3. There was no error in the admission of photographs. Commonwealth v. Gray 314 Mass. 96 , 98, and cases cited. The colored photographs were not inadmissible because they might be considered inflammatory. Commonwealth v. Makarewicz, 333 Mass. 575 , 583-584. Commonwealth v. Lamoureux, 348 Mass. 390 , 392-393. We see nothing in the point that black and white photographs, already in evidence, made the similar photographs in color inadmissible, as merely cumulative. The admissibility of this evidence lay in the discretion of the trial judge. Commonwealth v. D'Agostino, 344 Mass. 276 , 279. Nothing suggests that it was abused.
4. There was no error in the other rulings on evidence.
(a) Dr. David C. Dow testified that he "had not done enough examinations to warrant an expert opinion as to the length of time spermatozoa may remain intact." There could have been no basis for his answering the excluded question as to how long in his opinion spermatozoa will remain intact.
(b) Arthur J. McBay, state police chemist, testified that if two garments were in contact it was possible that the fibers of one would adhere to the other, and if "one took the two garments and rubbed them together and observed them under the microscope, and saw anything . . . [he] would say yes" to the question whether a microscopic examination would reveal "adhesion between the garments." An ensuing question whether "there would be any adhesion" between the fabric of the defendant's trousers and Mrs. Goldberg's skirt was rightly excluded as involving speculation as to whether there was any contact. In later testimony the witness stated he had never seen evidence of fiber transfers.
(c) Dr. Arthur E. O'Dea testified that Mrs. Goldberg in his opinion could have died "anywhere from a relatively few minutes prior to her being found, or seen, at 5:00 o'clock back two hours, possibly three hours . . . . The likelihood would be from 3:00 o'clock until shortly before 5:00." He could not "pinpoint . . . [it] more closely than between a few minutes before 5:00 o'clock and at the earliest 2:00 o'clock." This was objected to as speculative and was struck as too general, the judge observing, and the defendant's counsel agreeing, that the testimony "more or less agrees with what the other doctors testify." Dr. David C. Dow, for example, had. testified that in his opinion Mrs. Goldberg had died between 2 P.M. and 5 P.M. when he first saw the body. The witness then testified without objection that Mrs. Gloldberg could have met her death "within minutes of the time she was found." Part of the struck testimony was in terms of probability and admissible but there was no harm to the defendant in view of the other like testimony that established the probable time within which death occurred.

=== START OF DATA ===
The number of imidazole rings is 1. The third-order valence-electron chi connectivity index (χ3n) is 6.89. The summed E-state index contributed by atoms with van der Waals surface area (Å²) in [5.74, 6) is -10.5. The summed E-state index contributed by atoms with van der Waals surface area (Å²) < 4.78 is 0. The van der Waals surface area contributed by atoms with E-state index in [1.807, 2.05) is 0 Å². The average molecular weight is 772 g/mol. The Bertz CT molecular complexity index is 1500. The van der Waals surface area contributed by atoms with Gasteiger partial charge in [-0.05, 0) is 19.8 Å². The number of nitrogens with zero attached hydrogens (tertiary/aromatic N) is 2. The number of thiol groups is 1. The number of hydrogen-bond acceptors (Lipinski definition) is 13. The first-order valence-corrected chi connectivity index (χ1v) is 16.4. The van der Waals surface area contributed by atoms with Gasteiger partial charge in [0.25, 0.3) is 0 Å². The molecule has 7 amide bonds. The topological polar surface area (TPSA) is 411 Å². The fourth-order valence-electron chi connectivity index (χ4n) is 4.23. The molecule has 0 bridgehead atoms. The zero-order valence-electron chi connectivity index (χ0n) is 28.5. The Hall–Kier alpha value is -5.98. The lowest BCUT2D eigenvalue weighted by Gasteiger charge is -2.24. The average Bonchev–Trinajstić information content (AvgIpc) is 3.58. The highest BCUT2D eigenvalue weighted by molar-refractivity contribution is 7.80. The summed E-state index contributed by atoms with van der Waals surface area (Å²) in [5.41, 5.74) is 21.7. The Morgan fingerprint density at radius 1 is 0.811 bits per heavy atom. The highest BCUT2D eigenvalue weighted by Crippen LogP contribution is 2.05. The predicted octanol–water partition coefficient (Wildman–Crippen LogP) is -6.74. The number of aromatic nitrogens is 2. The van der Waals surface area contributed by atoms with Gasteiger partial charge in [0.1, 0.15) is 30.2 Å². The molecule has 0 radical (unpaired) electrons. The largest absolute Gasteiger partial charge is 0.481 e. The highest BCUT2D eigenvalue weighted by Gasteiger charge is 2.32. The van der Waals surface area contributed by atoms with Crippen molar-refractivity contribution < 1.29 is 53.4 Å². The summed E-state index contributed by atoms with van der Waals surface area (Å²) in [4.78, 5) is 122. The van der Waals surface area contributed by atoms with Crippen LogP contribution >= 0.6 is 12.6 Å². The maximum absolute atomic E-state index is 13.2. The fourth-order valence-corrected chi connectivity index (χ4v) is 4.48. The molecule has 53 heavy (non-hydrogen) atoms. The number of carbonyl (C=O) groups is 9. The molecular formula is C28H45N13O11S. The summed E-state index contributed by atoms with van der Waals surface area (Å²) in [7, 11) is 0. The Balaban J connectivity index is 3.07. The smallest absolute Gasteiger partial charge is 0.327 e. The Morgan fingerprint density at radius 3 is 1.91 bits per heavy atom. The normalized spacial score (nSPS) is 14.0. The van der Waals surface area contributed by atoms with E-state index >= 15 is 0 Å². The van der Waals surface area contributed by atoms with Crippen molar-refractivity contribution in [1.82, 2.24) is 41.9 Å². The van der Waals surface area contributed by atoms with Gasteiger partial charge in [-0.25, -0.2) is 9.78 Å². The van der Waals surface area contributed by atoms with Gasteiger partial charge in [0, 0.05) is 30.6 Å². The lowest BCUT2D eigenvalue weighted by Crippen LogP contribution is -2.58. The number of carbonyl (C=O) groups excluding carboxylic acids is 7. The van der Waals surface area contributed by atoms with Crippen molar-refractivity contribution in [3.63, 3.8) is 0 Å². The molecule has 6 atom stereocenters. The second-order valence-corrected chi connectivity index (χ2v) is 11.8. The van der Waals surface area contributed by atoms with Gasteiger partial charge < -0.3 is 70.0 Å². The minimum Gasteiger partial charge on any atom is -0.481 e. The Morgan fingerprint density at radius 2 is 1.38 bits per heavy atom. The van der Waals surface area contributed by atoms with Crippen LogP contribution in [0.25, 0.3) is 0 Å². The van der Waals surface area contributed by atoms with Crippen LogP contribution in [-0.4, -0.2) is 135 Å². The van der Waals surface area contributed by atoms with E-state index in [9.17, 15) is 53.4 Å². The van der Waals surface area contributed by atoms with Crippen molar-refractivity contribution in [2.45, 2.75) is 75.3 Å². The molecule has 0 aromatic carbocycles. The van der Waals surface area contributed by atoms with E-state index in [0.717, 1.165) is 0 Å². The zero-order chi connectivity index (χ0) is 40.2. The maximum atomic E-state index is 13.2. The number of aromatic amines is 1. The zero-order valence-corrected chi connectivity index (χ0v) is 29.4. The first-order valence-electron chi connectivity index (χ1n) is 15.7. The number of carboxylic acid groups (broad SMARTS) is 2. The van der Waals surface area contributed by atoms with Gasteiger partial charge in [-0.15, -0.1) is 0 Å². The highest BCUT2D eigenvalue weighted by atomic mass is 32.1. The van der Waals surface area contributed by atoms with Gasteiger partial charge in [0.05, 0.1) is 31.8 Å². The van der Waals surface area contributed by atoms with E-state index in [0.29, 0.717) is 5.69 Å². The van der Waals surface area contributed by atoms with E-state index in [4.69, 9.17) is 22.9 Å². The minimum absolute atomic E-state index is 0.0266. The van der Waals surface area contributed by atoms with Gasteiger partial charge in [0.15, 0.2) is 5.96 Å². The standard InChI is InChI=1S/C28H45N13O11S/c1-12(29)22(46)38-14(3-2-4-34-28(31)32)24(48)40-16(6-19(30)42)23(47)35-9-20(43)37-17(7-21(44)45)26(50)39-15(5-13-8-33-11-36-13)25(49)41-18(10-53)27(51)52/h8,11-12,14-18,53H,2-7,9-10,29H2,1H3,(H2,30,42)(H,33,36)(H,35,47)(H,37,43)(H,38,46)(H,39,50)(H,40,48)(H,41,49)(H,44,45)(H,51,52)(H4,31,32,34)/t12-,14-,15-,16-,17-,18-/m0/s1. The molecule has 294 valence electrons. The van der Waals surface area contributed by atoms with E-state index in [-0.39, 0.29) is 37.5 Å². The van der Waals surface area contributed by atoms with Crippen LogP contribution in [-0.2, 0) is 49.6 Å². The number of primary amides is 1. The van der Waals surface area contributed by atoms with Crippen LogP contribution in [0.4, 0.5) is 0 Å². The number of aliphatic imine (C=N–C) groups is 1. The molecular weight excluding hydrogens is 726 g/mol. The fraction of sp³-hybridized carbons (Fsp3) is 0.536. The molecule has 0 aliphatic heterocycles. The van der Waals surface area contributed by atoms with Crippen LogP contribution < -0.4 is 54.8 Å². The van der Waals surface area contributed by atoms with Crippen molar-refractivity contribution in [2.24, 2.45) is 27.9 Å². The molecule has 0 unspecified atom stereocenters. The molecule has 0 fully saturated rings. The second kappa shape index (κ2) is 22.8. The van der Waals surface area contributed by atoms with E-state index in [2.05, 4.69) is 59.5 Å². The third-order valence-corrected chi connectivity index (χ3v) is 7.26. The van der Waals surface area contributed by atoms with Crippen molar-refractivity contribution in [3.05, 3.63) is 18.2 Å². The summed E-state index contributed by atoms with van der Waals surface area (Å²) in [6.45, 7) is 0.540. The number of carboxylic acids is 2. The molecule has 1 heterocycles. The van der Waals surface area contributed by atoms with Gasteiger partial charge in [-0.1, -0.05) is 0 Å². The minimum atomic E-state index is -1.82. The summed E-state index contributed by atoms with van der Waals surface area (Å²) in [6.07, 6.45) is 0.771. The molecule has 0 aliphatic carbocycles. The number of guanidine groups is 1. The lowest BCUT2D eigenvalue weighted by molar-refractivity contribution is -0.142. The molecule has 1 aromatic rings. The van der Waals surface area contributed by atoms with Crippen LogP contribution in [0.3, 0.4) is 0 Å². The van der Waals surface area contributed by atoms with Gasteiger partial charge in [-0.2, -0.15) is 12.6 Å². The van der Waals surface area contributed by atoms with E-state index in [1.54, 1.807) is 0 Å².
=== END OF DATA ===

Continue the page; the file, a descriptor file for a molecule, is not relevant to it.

(d) Whether questions might be put to several witnesses asking if the defendant appeared "normal" or "relaxed" was for the judge. Descriptions of observed appearance are often "compound[s] of fact and opinion" and not inadmissible. Commonwealth v. Bonomi, 335 Mass. 327 , 339.
Kane v. Fields Corner Grille, Inc. 341 Mass. 640 , 647. But where, as here, there was no unreasonable restriction on the opportunity of the witnesses to describe what they observed of the defendant's appearance, the admission or the exclusion of particular words suggested by the examiner lay in the sound discretion of the court. No further comment is needed as to the question, "Did you notice any unusual activity by the defendant?"
(e) The expected answer to an excluded question to the defendant's landlady as to the substance of a conversation on Saturday, March 9, two days before the murder, was not stated to the judge. Its relevance is purely speculative.
(f) Permitting repetition by the district attorney of a question once responded to by the answer that the witness did not remember is, of course, proper in the judge's discretion.
(g) There was no error in permitting Cartwright, with whom the defendant was riding in an automobile on the evening of March 11, 1963, to testify as to certain things that the defendant said. There was in them, in context, a basis of an inference of consciousness of guilt. See Commonwealth v. Swartz, 343 Mass. 709 , 713. The directions to "slow down" and "go faster, they are still here," were given on Northampton Street where the defendant lived and where the police went that night.
(h) There was no basis for striking the testimony of Joseph McMillan who sold the defendant whiskey on the night of March 11, 1963, and saw him with a ten dollar bill, a five dollar bill and some one dollar bills. This testimony and that of others tended to show that the defendant had possession of more money than he had accounted for to the police when questioned.
(i) Goldberg testified that he had consulted a doctor prior to March 11. The defendant questioned the materiality of the inquiry and the judge ruled not "to get too far into it, unless something else is shown." The witness was then allowed to testify that the event happened a few weeks before. No basis of claim of error is shown or suggests itself.